What you need to know about transitioning to APFS in macOS High Sierra

“Apple in June announced that macOS High Sierra will come with the new Apple File System (APFS) on all supported Macs following its debut on iOS, watchOS and tvOS last year,” Christian Zibreg writes for iDownload Blog.

“It’ll replace the dated HFS+ and users won’t be able to opt-out of the transition to APFS, according to a new support document for system administrator that was published recently on Apple’s website, as first noted Wednesday by The Loop’s Dave Mark,” Zibreg writes. “APFS is the default file system in macOS High Sierra for Mac computers with all flash storage.”

“Whether you’re transferring files to an external device or to another folder on your Mac, the speed differences is going to be very noticeable,” Zibreg writes. “Certain operations such as duplicating a file or getting a folder’s size are practically instantaneous.”

Read more in the full article here.

MacDailyNews Take: Our unification of file system is more powerful a weapon than any fleet or army on earth! We are one people, with one will, one resolve, one cause!

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APFS: What Apple’s new Apple File System means to you – June 24, 2016
APFS: New Apple File System promises more speed, flexibility, reliability – June 17, 2016
The feds’ll hate this: Apple’s new APFS file system ‘engineered with encryption as a primary feature’ – June 14, 2016
Buh-bye HFS+, hello APFS (Apple File System) for macOS! – June 14, 2016
Apple can do better than Sun’s ZFS – October 26, 2009
Apple discontinues ZFS project, turns attention to own next-gen file system – October 24, 2009
Apple’s Mac OS X Snow Leopard Server’s ZFS goes MIA – June 9, 2009


  1. Apple in June announced that macOS High Sierra will come with the new Apple File System (APFS) on all supported Macs…

    NO. Apple made that announcement nearly A YEAR AGO, in September 2016. Apple even included a way to create a test APFS volume with their release of macOS 10.12 Sierra.

    It is so incredibly easy to know this was the case. That word keeps cropping up with regard to modern technology journalism: LAZY.

    It would be more friendly to chalk this error up to the August Effect. But it doesn’t qualify. Very naughty, Christian Zibreg.

    Meanwhile: Expect ALL deep level disk repair and restore utilities to require paid upgrades! I wrote up an brief article stating same here:

    Disk Utilities vs macOS 10.13 High Sierra: Updates Required

    Quoting myself:
    Disk Repair and Recovery Utilities I’ve checked:
    • Alsoft DiskWarrior: No mention of 10.13 High Sierra on their website.*
    • Micromat TechTool Pro: No mention of 10.13 High Sierra on their website.
    • Prosoft Engineering Drive Genius and DataRescue: No mention of 10.13 High Sierra on their website.
    • 508 Software (CleverFiles) Disk Drill (Pro): They very kindly have provided a webpage describing their current work on updating their software for High Sierra HERE. Thank you!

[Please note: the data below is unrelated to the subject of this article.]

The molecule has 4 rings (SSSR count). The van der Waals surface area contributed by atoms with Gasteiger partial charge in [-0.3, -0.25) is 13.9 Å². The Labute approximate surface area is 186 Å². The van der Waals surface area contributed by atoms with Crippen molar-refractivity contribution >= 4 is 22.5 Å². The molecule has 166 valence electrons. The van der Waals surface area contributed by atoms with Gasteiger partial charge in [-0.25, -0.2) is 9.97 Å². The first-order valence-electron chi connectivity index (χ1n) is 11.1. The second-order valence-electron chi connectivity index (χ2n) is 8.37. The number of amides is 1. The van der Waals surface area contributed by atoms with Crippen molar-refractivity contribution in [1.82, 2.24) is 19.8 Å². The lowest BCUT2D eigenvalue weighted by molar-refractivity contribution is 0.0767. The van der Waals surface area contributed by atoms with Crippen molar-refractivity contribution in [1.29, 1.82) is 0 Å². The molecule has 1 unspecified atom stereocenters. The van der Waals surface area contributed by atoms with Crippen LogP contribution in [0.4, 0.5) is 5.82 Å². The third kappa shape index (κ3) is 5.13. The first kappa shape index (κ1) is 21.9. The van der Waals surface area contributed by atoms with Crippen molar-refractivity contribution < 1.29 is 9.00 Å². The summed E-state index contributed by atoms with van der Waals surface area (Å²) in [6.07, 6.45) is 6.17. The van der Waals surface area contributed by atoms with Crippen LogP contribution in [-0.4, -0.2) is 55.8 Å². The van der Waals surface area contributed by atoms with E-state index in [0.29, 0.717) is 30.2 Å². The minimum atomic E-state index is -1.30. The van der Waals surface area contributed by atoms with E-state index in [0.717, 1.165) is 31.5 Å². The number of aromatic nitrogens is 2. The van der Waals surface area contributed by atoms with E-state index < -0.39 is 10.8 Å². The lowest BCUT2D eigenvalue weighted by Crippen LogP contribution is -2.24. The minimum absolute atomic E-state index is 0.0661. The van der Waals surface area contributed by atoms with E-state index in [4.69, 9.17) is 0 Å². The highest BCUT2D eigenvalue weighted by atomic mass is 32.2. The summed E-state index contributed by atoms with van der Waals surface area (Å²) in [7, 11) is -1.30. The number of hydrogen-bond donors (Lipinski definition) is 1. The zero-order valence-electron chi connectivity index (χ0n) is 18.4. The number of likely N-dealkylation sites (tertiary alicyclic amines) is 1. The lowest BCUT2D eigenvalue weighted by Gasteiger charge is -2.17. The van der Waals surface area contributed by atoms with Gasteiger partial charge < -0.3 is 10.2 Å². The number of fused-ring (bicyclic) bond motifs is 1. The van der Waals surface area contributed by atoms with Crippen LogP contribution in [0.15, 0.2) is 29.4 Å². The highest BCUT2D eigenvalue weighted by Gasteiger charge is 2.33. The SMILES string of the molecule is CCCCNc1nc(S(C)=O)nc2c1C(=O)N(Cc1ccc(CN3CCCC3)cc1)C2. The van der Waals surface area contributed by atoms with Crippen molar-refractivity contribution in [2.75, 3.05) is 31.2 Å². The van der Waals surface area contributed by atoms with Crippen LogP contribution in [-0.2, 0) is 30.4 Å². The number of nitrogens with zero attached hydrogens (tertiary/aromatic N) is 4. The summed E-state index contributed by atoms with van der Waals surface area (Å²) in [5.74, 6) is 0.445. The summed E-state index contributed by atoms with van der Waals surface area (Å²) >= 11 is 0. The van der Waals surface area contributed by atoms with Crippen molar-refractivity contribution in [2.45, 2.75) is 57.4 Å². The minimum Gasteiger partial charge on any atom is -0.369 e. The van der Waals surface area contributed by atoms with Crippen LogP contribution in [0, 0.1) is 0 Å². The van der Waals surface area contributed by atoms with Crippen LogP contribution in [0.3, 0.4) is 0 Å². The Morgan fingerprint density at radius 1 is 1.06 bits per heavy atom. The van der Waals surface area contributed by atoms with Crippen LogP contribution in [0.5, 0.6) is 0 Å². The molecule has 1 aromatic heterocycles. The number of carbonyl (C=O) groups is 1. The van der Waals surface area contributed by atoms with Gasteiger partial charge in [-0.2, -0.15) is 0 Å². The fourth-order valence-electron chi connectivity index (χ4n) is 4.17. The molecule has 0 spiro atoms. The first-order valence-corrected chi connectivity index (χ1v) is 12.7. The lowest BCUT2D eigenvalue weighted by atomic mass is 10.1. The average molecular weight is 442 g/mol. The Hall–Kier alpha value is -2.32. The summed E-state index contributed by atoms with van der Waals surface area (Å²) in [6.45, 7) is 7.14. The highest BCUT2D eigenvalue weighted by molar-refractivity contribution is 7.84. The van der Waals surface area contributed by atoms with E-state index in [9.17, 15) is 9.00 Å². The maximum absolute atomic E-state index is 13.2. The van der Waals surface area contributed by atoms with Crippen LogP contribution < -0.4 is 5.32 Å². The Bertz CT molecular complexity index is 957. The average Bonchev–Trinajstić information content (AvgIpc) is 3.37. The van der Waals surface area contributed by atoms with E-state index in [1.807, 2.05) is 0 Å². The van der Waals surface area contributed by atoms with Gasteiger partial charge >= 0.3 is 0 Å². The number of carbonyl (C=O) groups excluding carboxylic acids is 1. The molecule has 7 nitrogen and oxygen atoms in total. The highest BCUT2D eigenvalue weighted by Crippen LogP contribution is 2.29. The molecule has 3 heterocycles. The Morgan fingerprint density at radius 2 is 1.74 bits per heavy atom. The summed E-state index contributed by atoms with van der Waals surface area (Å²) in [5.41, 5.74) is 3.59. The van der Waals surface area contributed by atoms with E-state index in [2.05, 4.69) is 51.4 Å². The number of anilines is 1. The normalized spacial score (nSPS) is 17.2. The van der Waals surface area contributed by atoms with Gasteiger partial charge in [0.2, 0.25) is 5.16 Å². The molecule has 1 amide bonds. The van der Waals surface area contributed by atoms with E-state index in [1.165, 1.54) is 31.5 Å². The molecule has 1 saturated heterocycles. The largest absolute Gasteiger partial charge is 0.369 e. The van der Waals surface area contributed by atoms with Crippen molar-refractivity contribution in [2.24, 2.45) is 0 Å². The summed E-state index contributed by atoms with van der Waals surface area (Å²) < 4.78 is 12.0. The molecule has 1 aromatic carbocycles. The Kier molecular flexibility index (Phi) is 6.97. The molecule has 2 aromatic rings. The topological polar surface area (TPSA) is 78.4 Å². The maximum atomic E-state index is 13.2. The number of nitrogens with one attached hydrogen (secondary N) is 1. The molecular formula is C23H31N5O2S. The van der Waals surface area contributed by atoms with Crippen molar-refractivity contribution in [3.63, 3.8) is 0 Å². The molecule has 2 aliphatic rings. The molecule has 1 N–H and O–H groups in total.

• MacWare DiskTools Pro: Abandonware. I’d personally advise tossing it into the trash.

    I received a reply comment from Micromat who have stated:
    …We never release an update with new OS compatibility until *after* the OS update is released, as Apple sometimes makes last minute changes.

    Also, note that APFS is still in development, and Apple has yet to release a spec to developers, which will delay full APFS support from third-party utility makers. Nonetheless, basic APFS support in MacCheck should be available shortly after 10.13 is officially released.

    I’ve verified that this is indeed the case, as per Apple’s statements at their developer website:

    Apple File System Guide: Introduction

    Important: This documentation contains preliminary information about an API or technology in development. This information is subject to change, and software implemented according to this documentation should be tested with final operating system software.

    IOW: For a number of weeks after the official release of macOS 10.13 High Sierra, the ONLY disk utility we’re going have to repair 10.13 volumes is Apple’s own Disk Utility. I find that to be of considerable concern. It’s a motivator to WAIT to upgrade Macs to 10.13, IMHO.

  2. For owners of Macs with HDs that are not compatible with APFS, anybody care to speculate on what we can do to convert our system to APFS? E.g. I have a retina iMac with the standard 1TB fusion drive.

  3. Thanks Derek.

    Since OS 8 (when I got burnt big time) I always wait for a xx.xx.3 to appear before I upgrade as there are usually bugs in the OS. In fact I didn’t go over to OSX until Panther hit the streets (a third release).

    With this upgrade it’ll give the third party software people a chance to get their apps up to date and in line with the new OS. Likewise it’ll also give me a chance to see what software IS being updated and what becomes abandonware.

    However I do appreciate the brave souls on this site who take the plunge early as their feedback is critical in creating a knowledgebase about an OS and related software.

    As is always the case, the choice is yours and yours alone.

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